When a hurricane is over the ocean and far from land, wind and large waves created by the storm are a hazard for boats at sea. But with modern forecasting and warning systems, boats can steer clear of a hurricane. Before forecasting and warnings became common, hurricanes were the cause of many shipwrecks including several in the Bermuda Triangle, an area known for disappearing ships. Unlike boats, oil and gas platforms over the water are unable to move out of harms way and can be damaged by the fierce wind and waves.
When a hurricane approaches land, tremendous damage can occur in the built environment. The amount of damage depends both on the intensity of the storm and what it hits. A combination of winds, storm surge, and rain cause great damage to buildings, power lines, roads, and automobiles. During hurricane Katrina in 2005 levees broke causing much of the city of New Orleans, LA to flood. The damage to the US Gulf coast caused by Hurricane Katrina was the most costly in US history.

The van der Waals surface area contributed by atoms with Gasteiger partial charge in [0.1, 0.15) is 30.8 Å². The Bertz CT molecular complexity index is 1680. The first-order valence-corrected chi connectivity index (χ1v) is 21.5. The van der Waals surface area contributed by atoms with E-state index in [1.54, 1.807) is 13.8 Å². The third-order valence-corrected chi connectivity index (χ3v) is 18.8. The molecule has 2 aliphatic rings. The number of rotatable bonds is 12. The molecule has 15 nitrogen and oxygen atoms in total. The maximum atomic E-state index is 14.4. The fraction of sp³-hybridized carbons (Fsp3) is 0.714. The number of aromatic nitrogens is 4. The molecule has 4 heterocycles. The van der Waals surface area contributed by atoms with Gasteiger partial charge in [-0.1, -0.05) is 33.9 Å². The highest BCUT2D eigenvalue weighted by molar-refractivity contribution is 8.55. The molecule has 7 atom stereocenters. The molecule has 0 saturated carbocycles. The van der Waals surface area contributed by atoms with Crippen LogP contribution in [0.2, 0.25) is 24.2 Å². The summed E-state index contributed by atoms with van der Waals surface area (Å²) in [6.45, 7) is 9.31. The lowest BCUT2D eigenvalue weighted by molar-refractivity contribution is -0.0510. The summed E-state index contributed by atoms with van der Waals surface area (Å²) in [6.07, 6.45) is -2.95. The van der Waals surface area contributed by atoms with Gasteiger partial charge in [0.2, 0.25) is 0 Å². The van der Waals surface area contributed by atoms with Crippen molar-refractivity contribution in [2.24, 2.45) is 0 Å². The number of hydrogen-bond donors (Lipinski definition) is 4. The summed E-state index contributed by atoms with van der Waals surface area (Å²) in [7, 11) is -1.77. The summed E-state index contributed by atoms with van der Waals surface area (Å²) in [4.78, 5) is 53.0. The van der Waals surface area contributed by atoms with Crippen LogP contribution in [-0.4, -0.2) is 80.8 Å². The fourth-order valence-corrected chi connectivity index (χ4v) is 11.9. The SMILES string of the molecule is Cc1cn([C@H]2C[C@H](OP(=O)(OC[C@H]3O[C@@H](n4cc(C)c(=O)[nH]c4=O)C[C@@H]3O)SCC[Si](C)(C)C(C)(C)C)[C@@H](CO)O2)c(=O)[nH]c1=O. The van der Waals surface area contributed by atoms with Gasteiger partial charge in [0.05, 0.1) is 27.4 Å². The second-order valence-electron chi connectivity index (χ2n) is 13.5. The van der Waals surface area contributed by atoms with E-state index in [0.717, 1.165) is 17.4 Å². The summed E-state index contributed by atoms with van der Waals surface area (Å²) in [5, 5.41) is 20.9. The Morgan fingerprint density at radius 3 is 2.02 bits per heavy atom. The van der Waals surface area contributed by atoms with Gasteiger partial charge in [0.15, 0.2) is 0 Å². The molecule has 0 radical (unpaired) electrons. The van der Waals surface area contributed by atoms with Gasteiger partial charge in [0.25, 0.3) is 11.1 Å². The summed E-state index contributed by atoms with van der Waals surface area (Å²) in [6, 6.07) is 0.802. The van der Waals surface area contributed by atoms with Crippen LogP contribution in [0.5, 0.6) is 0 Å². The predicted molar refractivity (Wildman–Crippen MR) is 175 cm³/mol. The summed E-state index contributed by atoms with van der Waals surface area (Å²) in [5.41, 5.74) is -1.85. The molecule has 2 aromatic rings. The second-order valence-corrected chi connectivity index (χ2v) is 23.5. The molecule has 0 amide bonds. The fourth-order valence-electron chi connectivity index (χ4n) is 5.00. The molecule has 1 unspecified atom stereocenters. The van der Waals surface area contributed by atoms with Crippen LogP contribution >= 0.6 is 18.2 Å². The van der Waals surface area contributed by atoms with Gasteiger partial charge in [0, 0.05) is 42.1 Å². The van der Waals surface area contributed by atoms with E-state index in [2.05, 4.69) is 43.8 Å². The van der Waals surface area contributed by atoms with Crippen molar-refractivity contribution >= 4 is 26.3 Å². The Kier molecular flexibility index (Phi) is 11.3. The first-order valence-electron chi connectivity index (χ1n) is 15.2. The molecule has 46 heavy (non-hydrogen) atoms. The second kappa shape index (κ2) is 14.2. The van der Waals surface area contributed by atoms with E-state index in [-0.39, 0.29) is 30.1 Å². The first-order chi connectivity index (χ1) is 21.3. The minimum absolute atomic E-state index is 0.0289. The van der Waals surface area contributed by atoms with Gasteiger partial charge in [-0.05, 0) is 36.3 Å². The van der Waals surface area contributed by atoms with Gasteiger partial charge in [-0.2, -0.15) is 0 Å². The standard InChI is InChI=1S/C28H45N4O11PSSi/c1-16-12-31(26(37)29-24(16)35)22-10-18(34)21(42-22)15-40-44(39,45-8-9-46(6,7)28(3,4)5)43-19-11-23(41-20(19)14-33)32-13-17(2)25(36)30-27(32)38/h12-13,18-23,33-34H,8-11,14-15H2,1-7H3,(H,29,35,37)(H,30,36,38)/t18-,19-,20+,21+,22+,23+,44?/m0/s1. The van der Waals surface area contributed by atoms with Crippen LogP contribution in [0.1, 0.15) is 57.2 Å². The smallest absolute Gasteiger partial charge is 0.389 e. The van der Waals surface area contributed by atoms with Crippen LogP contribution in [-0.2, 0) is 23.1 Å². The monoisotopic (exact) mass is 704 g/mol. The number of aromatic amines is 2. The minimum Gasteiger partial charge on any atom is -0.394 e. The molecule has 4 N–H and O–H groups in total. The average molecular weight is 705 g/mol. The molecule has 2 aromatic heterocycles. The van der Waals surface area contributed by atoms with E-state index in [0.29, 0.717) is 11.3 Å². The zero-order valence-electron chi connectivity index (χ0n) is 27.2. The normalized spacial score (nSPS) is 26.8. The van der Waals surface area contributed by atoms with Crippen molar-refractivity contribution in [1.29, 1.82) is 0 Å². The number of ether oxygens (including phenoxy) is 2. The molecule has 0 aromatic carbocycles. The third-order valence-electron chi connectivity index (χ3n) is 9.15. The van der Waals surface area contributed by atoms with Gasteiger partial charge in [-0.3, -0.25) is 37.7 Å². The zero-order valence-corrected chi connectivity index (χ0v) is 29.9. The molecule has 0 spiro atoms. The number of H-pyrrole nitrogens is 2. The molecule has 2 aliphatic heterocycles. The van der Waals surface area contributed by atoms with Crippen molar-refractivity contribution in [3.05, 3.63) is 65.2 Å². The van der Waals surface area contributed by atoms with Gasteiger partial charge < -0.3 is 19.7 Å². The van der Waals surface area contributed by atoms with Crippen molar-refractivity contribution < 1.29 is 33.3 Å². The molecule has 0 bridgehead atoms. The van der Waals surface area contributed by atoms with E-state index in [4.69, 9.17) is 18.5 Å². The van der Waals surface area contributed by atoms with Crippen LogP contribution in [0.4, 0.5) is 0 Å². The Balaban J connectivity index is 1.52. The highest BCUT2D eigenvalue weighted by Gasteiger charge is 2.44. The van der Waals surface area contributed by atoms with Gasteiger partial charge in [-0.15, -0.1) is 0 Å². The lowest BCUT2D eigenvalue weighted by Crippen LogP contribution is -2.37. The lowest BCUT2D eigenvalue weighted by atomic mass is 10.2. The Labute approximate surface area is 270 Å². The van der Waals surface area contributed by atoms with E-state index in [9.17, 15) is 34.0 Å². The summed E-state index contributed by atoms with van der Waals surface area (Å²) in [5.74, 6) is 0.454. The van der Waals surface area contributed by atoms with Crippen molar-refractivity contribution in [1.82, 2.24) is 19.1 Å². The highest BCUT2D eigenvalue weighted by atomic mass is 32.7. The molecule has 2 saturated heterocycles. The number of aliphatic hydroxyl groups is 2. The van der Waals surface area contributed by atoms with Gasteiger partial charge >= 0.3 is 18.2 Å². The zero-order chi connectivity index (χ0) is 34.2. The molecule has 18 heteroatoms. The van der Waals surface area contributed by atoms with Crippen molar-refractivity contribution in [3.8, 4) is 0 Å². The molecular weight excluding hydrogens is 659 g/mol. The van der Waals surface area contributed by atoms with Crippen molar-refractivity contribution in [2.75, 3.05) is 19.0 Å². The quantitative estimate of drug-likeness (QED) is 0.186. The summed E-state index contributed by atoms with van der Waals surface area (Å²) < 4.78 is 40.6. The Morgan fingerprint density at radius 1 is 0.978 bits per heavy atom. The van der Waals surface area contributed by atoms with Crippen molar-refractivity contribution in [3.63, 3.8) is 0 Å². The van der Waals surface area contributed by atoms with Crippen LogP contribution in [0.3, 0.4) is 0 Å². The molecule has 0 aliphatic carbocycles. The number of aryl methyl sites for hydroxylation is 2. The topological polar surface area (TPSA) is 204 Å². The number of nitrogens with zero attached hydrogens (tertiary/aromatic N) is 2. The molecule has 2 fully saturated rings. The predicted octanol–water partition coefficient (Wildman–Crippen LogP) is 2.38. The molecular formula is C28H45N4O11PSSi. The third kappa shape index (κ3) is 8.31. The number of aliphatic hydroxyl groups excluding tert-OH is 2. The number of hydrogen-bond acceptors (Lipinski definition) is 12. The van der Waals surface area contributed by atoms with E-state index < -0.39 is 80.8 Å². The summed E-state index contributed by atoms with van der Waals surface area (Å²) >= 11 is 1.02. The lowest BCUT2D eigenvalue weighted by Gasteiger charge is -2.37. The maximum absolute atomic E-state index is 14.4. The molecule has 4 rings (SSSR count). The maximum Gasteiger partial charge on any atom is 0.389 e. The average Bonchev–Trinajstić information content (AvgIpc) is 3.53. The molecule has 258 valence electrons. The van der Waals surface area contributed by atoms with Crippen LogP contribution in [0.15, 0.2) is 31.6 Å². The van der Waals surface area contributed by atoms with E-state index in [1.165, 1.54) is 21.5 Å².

Hurricanes cause many changes to the natural environment along a coast too. Sand is eroded from some coastal areas and deposited in others. The waves and storm surge are able to carry large rocks and even boulders. Many low-lying areas are flooded by storm surge. And strong winds and floods can thin or destroy forests.
After a hurricane hits a coastal area, it can travel inland. At this point, the storm has typically weakened, but it can still cause serious damage. Torrential rains from the storm can cause flooding and mudslides.
It is estimated that 10,000 people die each year worldwide due to hurricanes and tropical storms. The majority of human deaths are caused by flooding. Because they can be very dangerous, it is important to look for hurricane warnings and to evacuate if it is recommended in your area. If you live in a hurricane prone area, visit the Hurricane Preparedness web site at the US National Hurricane Center for tips on how to prepare for a hurricane.